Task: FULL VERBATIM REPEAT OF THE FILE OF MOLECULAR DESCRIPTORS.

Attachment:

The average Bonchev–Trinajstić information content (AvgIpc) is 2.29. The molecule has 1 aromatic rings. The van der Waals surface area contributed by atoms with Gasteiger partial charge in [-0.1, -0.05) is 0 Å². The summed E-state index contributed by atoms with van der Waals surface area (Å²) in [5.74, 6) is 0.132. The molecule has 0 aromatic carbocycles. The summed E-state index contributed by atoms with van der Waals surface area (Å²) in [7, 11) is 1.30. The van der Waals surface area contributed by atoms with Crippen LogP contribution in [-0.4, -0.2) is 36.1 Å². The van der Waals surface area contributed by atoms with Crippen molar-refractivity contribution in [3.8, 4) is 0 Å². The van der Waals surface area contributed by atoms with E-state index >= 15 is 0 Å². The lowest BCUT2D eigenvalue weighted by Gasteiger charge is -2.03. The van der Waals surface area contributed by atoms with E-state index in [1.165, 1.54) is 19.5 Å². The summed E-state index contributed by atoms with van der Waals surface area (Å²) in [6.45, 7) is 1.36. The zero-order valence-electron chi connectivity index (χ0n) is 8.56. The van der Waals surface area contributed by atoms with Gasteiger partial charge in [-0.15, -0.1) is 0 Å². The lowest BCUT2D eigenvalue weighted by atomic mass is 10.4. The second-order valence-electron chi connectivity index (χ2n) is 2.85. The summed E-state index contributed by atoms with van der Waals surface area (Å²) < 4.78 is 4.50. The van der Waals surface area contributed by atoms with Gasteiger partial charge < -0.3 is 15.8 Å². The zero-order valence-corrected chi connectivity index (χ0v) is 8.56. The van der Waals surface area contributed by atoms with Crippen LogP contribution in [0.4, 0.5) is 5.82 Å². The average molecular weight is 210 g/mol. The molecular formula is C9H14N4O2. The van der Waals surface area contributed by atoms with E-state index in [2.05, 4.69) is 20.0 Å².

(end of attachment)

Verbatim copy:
The average Bonchev–Trinajstić information content (AvgIpc) is 2.29. The molecule has 1 aromatic rings. The van der Waals surface area contributed by atoms with Gasteiger partial charge in [-0.1, -0.05) is 0 Å². The summed E-state index contributed by atoms with van der Waals surface area (Å²) in [5.74, 6) is 0.132. The molecule has 0 aromatic carbocycles. The summed E-state index contributed by atoms with van der Waals surface area (Å²) in [7, 11) is 1.30. The van der Waals surface area contributed by atoms with Crippen LogP contribution in [-0.4, -0.2) is 36.1 Å². The van der Waals surface area contributed by atoms with Crippen molar-refractivity contribution in [3.8, 4) is 0 Å². The van der Waals surface area contributed by atoms with E-state index >= 15 is 0 Å². The lowest BCUT2D eigenvalue weighted by Gasteiger charge is -2.03. The van der Waals surface area contributed by atoms with E-state index in [1.165, 1.54) is 19.5 Å². The summed E-state index contributed by atoms with van der Waals surface area (Å²) in [6.45, 7) is 1.36. The zero-order valence-electron chi connectivity index (χ0n) is 8.56. The van der Waals surface area contributed by atoms with Gasteiger partial charge in [-0.15, -0.1) is 0 Å². The lowest BCUT2D eigenvalue weighted by atomic mass is 10.4. The second-order valence-electron chi connectivity index (χ2n) is 2.85. The summed E-state index contributed by atoms with van der Waals surface area (Å²) < 4.78 is 4.50. The van der Waals surface area contributed by atoms with Gasteiger partial charge < -0.3 is 15.8 Å². The zero-order valence-corrected chi connectivity index (χ0v) is 8.56. The van der Waals surface area contributed by atoms with Crippen LogP contribution in [0.4, 0.5) is 5.82 Å². The average molecular weight is 210 g/mol. The molecular formula is C9H14N4O2. The van der Waals surface area contributed by atoms with E-state index in [2.05, 4.69) is 20.0 Å².